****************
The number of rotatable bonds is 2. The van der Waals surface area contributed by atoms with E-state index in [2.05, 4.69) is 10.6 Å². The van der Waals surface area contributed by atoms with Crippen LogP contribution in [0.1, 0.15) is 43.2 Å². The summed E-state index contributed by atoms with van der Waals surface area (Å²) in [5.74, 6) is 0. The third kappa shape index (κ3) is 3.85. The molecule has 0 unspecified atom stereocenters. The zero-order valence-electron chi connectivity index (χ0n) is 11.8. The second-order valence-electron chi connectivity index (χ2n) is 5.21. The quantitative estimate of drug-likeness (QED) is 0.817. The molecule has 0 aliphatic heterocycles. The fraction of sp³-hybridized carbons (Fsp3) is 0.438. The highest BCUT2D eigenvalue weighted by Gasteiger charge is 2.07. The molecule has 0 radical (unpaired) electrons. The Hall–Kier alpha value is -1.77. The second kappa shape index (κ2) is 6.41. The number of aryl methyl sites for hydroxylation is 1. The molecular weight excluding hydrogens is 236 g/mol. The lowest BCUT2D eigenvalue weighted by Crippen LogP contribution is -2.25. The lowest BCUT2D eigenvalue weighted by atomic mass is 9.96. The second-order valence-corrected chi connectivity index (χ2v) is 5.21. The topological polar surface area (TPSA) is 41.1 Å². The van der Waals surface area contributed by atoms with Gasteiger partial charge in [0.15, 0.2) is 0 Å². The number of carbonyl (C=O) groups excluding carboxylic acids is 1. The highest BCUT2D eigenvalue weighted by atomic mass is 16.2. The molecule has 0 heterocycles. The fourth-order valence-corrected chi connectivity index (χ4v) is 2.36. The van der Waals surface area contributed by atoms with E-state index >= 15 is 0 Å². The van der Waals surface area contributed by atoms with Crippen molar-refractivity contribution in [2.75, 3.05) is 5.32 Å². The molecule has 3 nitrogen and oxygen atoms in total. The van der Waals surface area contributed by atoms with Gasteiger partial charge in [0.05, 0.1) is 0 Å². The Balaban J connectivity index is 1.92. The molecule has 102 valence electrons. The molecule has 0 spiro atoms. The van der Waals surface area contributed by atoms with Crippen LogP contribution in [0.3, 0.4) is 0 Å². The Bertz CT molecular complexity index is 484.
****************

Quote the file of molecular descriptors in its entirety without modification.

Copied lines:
The number of rotatable bonds is 2. The van der Waals surface area contributed by atoms with E-state index in [2.05, 4.69) is 10.6 Å². The van der Waals surface area contributed by atoms with Crippen LogP contribution in [0.1, 0.15) is 43.2 Å². The summed E-state index contributed by atoms with van der Waals surface area (Å²) in [5.74, 6) is 0. The third kappa shape index (κ3) is 3.85. The molecule has 0 unspecified atom stereocenters. The zero-order valence-electron chi connectivity index (χ0n) is 11.8. The second-order valence-electron chi connectivity index (χ2n) is 5.21. The quantitative estimate of drug-likeness (QED) is 0.817. The molecule has 0 aliphatic heterocycles. The fraction of sp³-hybridized carbons (Fsp3) is 0.438. The highest BCUT2D eigenvalue weighted by Gasteiger charge is 2.07. The molecule has 0 radical (unpaired) electrons. The Hall–Kier alpha value is -1.77. The second kappa shape index (κ2) is 6.41. The number of aryl methyl sites for hydroxylation is 1. The molecular weight excluding hydrogens is 236 g/mol. The lowest BCUT2D eigenvalue weighted by Crippen LogP contribution is -2.25. The lowest BCUT2D eigenvalue weighted by atomic mass is 9.96. The second-order valence-corrected chi connectivity index (χ2v) is 5.21. The topological polar surface area (TPSA) is 41.1 Å². The van der Waals surface area contributed by atoms with Gasteiger partial charge in [0.15, 0.2) is 0 Å². The number of carbonyl (C=O) groups excluding carboxylic acids is 1. The highest BCUT2D eigenvalue weighted by atomic mass is 16.2. The molecule has 0 heterocycles. The fourth-order valence-corrected chi connectivity index (χ4v) is 2.36. The van der Waals surface area contributed by atoms with E-state index >= 15 is 0 Å². The van der Waals surface area contributed by atoms with Crippen molar-refractivity contribution in [2.75, 3.05) is 5.32 Å². The molecule has 3 nitrogen and oxygen atoms in total. The van der Waals surface area contributed by atoms with Gasteiger partial charge in [0.05, 0.1) is 0 Å². The Balaban J connectivity index is 1.92. The molecule has 102 valence electrons. The molecule has 0 spiro atoms. The van der Waals surface area contributed by atoms with Crippen LogP contribution in [0.3, 0.4) is 0 Å². The Bertz CT molecular complexity index is 484.